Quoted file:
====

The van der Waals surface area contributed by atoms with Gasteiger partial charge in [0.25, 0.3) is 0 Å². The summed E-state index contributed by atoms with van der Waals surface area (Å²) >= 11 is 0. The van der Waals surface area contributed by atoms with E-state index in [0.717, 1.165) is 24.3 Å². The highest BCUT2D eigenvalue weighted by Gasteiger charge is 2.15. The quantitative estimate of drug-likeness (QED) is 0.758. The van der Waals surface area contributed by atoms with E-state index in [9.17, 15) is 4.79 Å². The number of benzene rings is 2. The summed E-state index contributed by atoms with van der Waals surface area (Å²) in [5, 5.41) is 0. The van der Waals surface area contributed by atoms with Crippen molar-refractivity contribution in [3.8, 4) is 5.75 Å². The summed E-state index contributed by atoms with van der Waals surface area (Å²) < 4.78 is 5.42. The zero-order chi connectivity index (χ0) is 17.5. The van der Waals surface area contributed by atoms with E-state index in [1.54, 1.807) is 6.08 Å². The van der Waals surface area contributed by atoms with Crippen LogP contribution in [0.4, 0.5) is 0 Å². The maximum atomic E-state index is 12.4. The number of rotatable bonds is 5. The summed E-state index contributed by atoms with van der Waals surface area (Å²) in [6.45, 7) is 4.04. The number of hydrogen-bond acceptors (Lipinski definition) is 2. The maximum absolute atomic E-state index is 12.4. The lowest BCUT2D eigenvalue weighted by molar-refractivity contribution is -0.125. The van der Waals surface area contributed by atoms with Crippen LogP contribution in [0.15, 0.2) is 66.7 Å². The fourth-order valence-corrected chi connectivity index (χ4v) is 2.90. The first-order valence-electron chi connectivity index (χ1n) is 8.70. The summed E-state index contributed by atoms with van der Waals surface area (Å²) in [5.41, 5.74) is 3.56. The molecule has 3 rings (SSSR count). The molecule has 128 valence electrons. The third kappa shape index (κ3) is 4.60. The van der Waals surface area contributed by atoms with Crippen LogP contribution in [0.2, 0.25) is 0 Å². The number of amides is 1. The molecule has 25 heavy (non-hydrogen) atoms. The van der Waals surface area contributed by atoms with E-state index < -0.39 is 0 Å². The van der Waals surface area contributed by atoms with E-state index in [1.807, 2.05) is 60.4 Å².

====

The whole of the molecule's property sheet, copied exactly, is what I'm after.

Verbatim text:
The van der Waals surface area contributed by atoms with Gasteiger partial charge in [0.25, 0.3) is 0 Å². The summed E-state index contributed by atoms with van der Waals surface area (Å²) >= 11 is 0. The van der Waals surface area contributed by atoms with E-state index in [0.717, 1.165) is 24.3 Å². The highest BCUT2D eigenvalue weighted by Gasteiger charge is 2.15. The quantitative estimate of drug-likeness (QED) is 0.758. The van der Waals surface area contributed by atoms with E-state index in [9.17, 15) is 4.79 Å². The number of benzene rings is 2. The summed E-state index contributed by atoms with van der Waals surface area (Å²) in [5, 5.41) is 0. The van der Waals surface area contributed by atoms with Crippen molar-refractivity contribution in [3.8, 4) is 5.75 Å². The summed E-state index contributed by atoms with van der Waals surface area (Å²) < 4.78 is 5.42. The zero-order chi connectivity index (χ0) is 17.5. The van der Waals surface area contributed by atoms with E-state index in [1.54, 1.807) is 6.08 Å². The van der Waals surface area contributed by atoms with Crippen LogP contribution in [0.4, 0.5) is 0 Å². The maximum atomic E-state index is 12.4. The number of rotatable bonds is 5. The summed E-state index contributed by atoms with van der Waals surface area (Å²) in [6.45, 7) is 4.04. The number of hydrogen-bond acceptors (Lipinski definition) is 2. The maximum absolute atomic E-state index is 12.4. The lowest BCUT2D eigenvalue weighted by molar-refractivity contribution is -0.125. The van der Waals surface area contributed by atoms with Crippen LogP contribution in [0.15, 0.2) is 66.7 Å². The fourth-order valence-corrected chi connectivity index (χ4v) is 2.90. The first-order valence-electron chi connectivity index (χ1n) is 8.70. The summed E-state index contributed by atoms with van der Waals surface area (Å²) in [5.41, 5.74) is 3.56. The molecule has 3 rings (SSSR count). The molecule has 128 valence electrons. The third kappa shape index (κ3) is 4.60. The van der Waals surface area contributed by atoms with Crippen LogP contribution in [0.2, 0.25) is 0 Å². The number of amides is 1. The molecule has 25 heavy (non-hydrogen) atoms. The van der Waals surface area contributed by atoms with E-state index < -0.39 is 0 Å². The van der Waals surface area contributed by atoms with E-state index in [1.807, 2.05) is 60.4 Å².